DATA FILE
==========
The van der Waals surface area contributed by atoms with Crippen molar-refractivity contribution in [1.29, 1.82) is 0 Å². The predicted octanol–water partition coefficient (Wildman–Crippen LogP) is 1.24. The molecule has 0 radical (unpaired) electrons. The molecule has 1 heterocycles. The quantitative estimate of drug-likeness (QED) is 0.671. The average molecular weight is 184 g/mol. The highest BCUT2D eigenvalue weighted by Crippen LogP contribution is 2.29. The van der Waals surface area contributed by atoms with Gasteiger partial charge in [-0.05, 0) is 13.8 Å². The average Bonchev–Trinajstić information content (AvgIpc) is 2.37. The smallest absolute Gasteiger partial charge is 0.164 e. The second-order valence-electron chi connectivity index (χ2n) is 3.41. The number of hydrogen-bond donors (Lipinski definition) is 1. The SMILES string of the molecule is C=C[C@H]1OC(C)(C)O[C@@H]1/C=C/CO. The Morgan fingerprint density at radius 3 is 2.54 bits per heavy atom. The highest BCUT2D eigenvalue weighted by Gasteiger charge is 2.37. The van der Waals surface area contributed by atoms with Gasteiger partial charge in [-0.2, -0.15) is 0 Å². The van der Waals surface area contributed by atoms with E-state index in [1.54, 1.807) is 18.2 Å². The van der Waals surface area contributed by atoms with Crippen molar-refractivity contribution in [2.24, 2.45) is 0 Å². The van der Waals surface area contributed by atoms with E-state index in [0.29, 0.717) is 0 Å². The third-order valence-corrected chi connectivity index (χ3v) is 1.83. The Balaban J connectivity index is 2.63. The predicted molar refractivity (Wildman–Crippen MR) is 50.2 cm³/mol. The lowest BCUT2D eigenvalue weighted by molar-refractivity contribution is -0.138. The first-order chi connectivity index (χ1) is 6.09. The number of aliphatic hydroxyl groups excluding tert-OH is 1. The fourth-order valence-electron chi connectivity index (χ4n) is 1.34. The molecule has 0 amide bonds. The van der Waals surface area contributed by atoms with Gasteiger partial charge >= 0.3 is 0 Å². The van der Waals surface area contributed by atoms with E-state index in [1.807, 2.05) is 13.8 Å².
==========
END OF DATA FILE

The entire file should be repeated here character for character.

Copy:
The van der Waals surface area contributed by atoms with Crippen molar-refractivity contribution in [1.29, 1.82) is 0 Å². The predicted octanol–water partition coefficient (Wildman–Crippen LogP) is 1.24. The molecule has 0 radical (unpaired) electrons. The molecule has 1 heterocycles. The quantitative estimate of drug-likeness (QED) is 0.671. The average molecular weight is 184 g/mol. The highest BCUT2D eigenvalue weighted by Crippen LogP contribution is 2.29. The van der Waals surface area contributed by atoms with Gasteiger partial charge in [-0.05, 0) is 13.8 Å². The average Bonchev–Trinajstić information content (AvgIpc) is 2.37. The smallest absolute Gasteiger partial charge is 0.164 e. The second-order valence-electron chi connectivity index (χ2n) is 3.41. The number of hydrogen-bond donors (Lipinski definition) is 1. The SMILES string of the molecule is C=C[C@H]1OC(C)(C)O[C@@H]1/C=C/CO. The Morgan fingerprint density at radius 3 is 2.54 bits per heavy atom. The highest BCUT2D eigenvalue weighted by Gasteiger charge is 2.37. The van der Waals surface area contributed by atoms with Gasteiger partial charge in [-0.2, -0.15) is 0 Å². The van der Waals surface area contributed by atoms with E-state index in [1.54, 1.807) is 18.2 Å². The van der Waals surface area contributed by atoms with Crippen molar-refractivity contribution in [2.24, 2.45) is 0 Å². The van der Waals surface area contributed by atoms with E-state index in [0.29, 0.717) is 0 Å². The third-order valence-corrected chi connectivity index (χ3v) is 1.83. The Balaban J connectivity index is 2.63. The predicted molar refractivity (Wildman–Crippen MR) is 50.2 cm³/mol. The lowest BCUT2D eigenvalue weighted by molar-refractivity contribution is -0.138. The first-order chi connectivity index (χ1) is 6.09. The number of aliphatic hydroxyl groups excluding tert-OH is 1. The fourth-order valence-electron chi connectivity index (χ4n) is 1.34. The molecule has 0 amide bonds. The van der Waals surface area contributed by atoms with Gasteiger partial charge >= 0.3 is 0 Å². The van der Waals surface area contributed by atoms with E-state index in [1.807, 2.05) is 13.8 Å².